First appearing as a comic strip in a children’s newspaper supplement in 1929, Hegre’s The Adventures of Tintin are 23 stories featuring the intrepid young reporter/detective and an assorted cast of characters as they travel all over the globe and to the moon. Hegre’s work made such a connection with people it has become a worldwide multimedia sensation, having been adapted into movies, television, radio, and theatre over the years.
The latest appearance on the silver screen is the motion capture 3D blockbuster The Adventures of Tintin: Secret of the Unicorn, winner of the Best Animated Feature from the Golden Globes. Director Steven Spielberg has held the movie rights for roughly 30 years and previously planned on a live-action film. After The Lord of the Rings films, he contacted Peter Jackson to see if Weta Workshop could create a computer-generated Snowy, Tintin’s dog. During the pre-production tests, they decided to shoot the film with motion capture.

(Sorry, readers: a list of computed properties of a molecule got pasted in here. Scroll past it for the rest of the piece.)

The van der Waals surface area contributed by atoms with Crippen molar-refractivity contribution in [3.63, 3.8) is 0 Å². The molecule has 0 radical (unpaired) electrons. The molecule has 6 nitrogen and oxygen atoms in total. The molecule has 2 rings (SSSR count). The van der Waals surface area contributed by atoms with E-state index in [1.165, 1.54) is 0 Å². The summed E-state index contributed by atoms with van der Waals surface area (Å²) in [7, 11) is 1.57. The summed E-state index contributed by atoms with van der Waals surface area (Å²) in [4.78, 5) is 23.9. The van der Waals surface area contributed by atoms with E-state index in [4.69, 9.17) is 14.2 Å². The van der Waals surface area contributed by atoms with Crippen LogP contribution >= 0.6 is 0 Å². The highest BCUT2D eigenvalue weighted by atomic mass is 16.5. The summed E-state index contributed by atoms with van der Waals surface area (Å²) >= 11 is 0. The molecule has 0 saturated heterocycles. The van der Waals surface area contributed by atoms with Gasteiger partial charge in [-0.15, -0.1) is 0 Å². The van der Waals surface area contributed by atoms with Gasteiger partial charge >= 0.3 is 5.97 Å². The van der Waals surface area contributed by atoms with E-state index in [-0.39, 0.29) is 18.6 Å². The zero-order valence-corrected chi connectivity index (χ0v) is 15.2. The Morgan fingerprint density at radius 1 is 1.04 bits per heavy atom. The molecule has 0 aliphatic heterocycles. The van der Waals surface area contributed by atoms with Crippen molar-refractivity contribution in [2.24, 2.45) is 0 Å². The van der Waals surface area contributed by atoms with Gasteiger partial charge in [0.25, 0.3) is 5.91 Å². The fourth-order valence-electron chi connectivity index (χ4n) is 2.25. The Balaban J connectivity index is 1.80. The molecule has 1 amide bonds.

This book contains “many images for things that never made it to the final film” from the Weta Workshop and Weta Digital. That’s because author Chris Guise, as he explains in his introduction, wanted to create a different “Art of” book that shows the “wide variety of imagery from all steps of the process” rather than “approved designs which closely resemble the final design.” He had great access to this preliminary work as the film’s senior conceptual designer.
Guise fills the book with impressive behind-the-scenes photos from design progression of characters and settings in pre-production artwork to the crew and actors shooting on the mo-cap stage. The images are very colorful and reveal great detail, no matter if a photo, a drawing, or computer generated. Fans of the Tintin books will get a real treat seeing Herge’s panels and book covers rendered as if occurring in the real world. To better showcase the artwork, Guise keeps the text to a minimum and defers to those whose work is being shown. I appreciated reading their thoughts.
The Art of The Adventures of Tintin is a wonderful book because even if not a fan of the completed movie, the collected artwork won’t disappoint.